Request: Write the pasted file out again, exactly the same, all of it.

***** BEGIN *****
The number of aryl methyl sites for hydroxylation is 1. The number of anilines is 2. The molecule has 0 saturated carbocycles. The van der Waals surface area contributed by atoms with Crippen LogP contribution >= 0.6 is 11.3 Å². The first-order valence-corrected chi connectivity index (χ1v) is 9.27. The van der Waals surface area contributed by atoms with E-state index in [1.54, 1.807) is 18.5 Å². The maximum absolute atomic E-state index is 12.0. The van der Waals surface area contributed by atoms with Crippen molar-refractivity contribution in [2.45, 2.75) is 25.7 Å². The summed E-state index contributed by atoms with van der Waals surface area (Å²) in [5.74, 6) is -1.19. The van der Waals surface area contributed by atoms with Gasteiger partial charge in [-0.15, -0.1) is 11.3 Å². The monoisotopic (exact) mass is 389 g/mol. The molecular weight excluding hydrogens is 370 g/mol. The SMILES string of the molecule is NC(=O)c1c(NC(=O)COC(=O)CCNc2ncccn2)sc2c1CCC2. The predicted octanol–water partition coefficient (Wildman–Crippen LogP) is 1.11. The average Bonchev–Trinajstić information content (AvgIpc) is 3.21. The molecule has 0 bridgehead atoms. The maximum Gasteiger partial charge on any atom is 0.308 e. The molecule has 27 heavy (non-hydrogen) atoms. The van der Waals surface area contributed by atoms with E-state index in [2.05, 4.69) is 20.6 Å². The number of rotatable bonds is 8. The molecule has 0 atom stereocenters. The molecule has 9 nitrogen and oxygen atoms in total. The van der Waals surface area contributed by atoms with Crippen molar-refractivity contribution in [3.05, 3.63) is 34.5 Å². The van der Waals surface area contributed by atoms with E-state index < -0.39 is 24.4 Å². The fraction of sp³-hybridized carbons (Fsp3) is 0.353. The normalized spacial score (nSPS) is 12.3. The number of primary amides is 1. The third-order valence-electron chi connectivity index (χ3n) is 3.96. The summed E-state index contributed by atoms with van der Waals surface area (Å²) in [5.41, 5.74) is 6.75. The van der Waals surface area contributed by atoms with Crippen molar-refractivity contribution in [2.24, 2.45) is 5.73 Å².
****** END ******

The number of aryl methyl sites for hydroxylation is 1. The number of anilines is 2. The molecule has 0 saturated carbocycles. The van der Waals surface area contributed by atoms with Crippen LogP contribution >= 0.6 is 11.3 Å². The first-order valence-corrected chi connectivity index (χ1v) is 9.27. The van der Waals surface area contributed by atoms with E-state index in [1.54, 1.807) is 18.5 Å². The maximum absolute atomic E-state index is 12.0. The van der Waals surface area contributed by atoms with Crippen molar-refractivity contribution in [2.45, 2.75) is 25.7 Å². The summed E-state index contributed by atoms with van der Waals surface area (Å²) in [5.74, 6) is -1.19. The van der Waals surface area contributed by atoms with Gasteiger partial charge in [-0.15, -0.1) is 11.3 Å². The monoisotopic (exact) mass is 389 g/mol. The molecular weight excluding hydrogens is 370 g/mol. The SMILES string of the molecule is NC(=O)c1c(NC(=O)COC(=O)CCNc2ncccn2)sc2c1CCC2. The predicted octanol–water partition coefficient (Wildman–Crippen LogP) is 1.11. The average Bonchev–Trinajstić information content (AvgIpc) is 3.21. The molecule has 0 bridgehead atoms. The maximum Gasteiger partial charge on any atom is 0.308 e. The molecule has 27 heavy (non-hydrogen) atoms. The van der Waals surface area contributed by atoms with E-state index in [2.05, 4.69) is 20.6 Å². The number of rotatable bonds is 8. The molecule has 0 atom stereocenters. The molecule has 9 nitrogen and oxygen atoms in total. The van der Waals surface area contributed by atoms with Crippen molar-refractivity contribution in [3.05, 3.63) is 34.5 Å². The van der Waals surface area contributed by atoms with E-state index < -0.39 is 24.4 Å². The fraction of sp³-hybridized carbons (Fsp3) is 0.353. The normalized spacial score (nSPS) is 12.3. The number of primary amides is 1. The third-order valence-electron chi connectivity index (χ3n) is 3.96. The summed E-state index contributed by atoms with van der Waals surface area (Å²) in [5.41, 5.74) is 6.75. The van der Waals surface area contributed by atoms with Crippen molar-refractivity contribution in [2.24, 2.45) is 5.73 Å².